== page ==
Days ago I was trying to implement a function that is able to polymorphize over its return type. The solution is simple but at that time I failed to catch up with the answer and got a long way around. I struggled to fight with some complex typing tricks for hours, and coincidently, I encountered a bug of trait bound promotion in current Rust compiler implementation (not sure the statement is appropriate). The story, although acts as a wrong introduction for doing polymorphism, is quite interesting and I would like to share it here.

Say we are going to write a function that computes a hash value from a given &[u8] slice. The function would return a u64 or u128 as the hash value, and for either case, a completely different algorithm is adopted. This trivially can be done by writing two functions get_hash_u64() and get_hash_u128(), but I would like it to have a single and unified interface. Concretely, I am expecting a function with the following signature and behavior

For brevity I will omit the input argument of type &[u8] in the following text, as it’s irrelavant to our problem. Instead, the function returns different values with respect to different T as an emulation of adopting different hashing algorithms.

I will put a simple and straight-forward solution at the front, in case of anybody taking the same wrong way as me.

Specifically, we can define a trait, say HashVal, to be the set of types that can act as the return type of our hashing function. After then, we implement HashVal for type u64 and u128, where the concrete algorithm is invoked. The code would look like this

Now the user is able to select a different algorithm by writing code like get_hash<u64>().

This solution, however, did not jump into my mind at that time. I alternatively spent way more time on a complicated one, during which I touched some weakness of the current Rust compiler.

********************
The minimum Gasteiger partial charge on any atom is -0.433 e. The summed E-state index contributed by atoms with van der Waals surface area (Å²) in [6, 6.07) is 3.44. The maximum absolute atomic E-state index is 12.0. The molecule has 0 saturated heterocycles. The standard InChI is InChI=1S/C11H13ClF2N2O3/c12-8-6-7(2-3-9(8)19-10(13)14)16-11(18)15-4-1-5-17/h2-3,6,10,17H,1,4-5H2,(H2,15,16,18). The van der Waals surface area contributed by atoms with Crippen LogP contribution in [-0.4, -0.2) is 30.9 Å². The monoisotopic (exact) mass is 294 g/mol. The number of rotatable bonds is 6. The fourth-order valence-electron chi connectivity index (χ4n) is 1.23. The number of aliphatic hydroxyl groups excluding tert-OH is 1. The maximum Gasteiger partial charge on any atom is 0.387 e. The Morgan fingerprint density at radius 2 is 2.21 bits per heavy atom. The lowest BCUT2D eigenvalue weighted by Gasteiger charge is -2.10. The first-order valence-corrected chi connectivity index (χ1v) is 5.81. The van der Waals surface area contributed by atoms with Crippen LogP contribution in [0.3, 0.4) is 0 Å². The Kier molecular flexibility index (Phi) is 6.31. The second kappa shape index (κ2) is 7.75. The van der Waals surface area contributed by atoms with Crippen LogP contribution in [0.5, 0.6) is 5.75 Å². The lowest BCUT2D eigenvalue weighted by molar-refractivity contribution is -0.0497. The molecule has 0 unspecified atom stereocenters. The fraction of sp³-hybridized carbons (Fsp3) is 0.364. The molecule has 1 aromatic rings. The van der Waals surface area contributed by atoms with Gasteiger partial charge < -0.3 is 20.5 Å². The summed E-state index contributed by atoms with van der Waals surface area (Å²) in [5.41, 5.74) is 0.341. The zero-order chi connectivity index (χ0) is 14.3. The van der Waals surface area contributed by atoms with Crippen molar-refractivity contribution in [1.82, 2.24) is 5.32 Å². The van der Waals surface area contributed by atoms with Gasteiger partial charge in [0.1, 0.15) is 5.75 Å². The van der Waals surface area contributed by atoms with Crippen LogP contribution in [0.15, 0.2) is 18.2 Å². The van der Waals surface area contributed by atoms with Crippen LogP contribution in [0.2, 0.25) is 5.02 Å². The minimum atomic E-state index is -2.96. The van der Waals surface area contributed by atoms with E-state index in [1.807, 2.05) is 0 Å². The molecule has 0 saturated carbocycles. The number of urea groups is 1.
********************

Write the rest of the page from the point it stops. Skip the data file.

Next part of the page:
In this version, I first declare a dummy struct Hasher. The struct implements a trait HashDispatcher<T>, where I wish different algorithm is invoked for different T

The function get_hash<T>() is supposed to delegate the calling to <Hasher as HashDispatcher<T>>::digest(). The casting, however, can not be made, unless a trait bound is added for the type variable T:

get_hash() works now. But we’ve got a lot of verbosity, because the bound where Hasher: HashDispatcher<T> must also be satisfied in every caller of the function.

In order to eliminate the boilerplates, I was seeking to write another trait, say also HashVal, such that $$\text{T: HashVal} \Rightarrow \text{Hasher: HashDispatcher<T>}$$. If achieved, the signature of get_hash can be largely simplified to

which is neat and easy to write.

## The Incorrect Attempt for HashVal

At first glance, I tried by impl HashVal for any type T that satisfied the bound

This, however, does not compile, since it delivers a different implication that converses with what we expect $$\text{T: HashVal} \Leftarrow \text{Hasher: HashDispatcher<T>}$$. Thank u/schungx for pointing out in the reddit thread. As a counter-example, one is able to write another impl without any bound

The bound String: HashVal is satisfied, but it apparently does not imply Hasher: HashDispatcher<String>.

## The Correct yet Bugged Attempt

u/SkiFire13 mentioned that the trait bound should be placed at the definition of HashVal to meet my requirement like this

I have never seen a where clause appears in a trait definition before. The syntax is not introduced by “The Book”, but rather mentioned in the RFC of where clause. In fact, the “supertrait” bound can be regarded as specialized version of “where” bound

In our case, the where clause grants an upper bound for HashVal – any type T implements HashVal should advancedly satisfies Hasher: HashDispatcher<T>, which is precisely our requirement.

However, this still doesn’t work, due to the deficiency of current compiler. A long discussion “where clauses are only elaborated for supertraits, and not other things” can be found on Github back in 2015. In short words, the bounds in where clause will be respected within the trait definition (so that some type-checks in the trait can pass), but not promoted in other places.

If the trait is used for type-check somewhere else, its bounds should also be repeated there. This is currently inevitable, but might be improved in the future.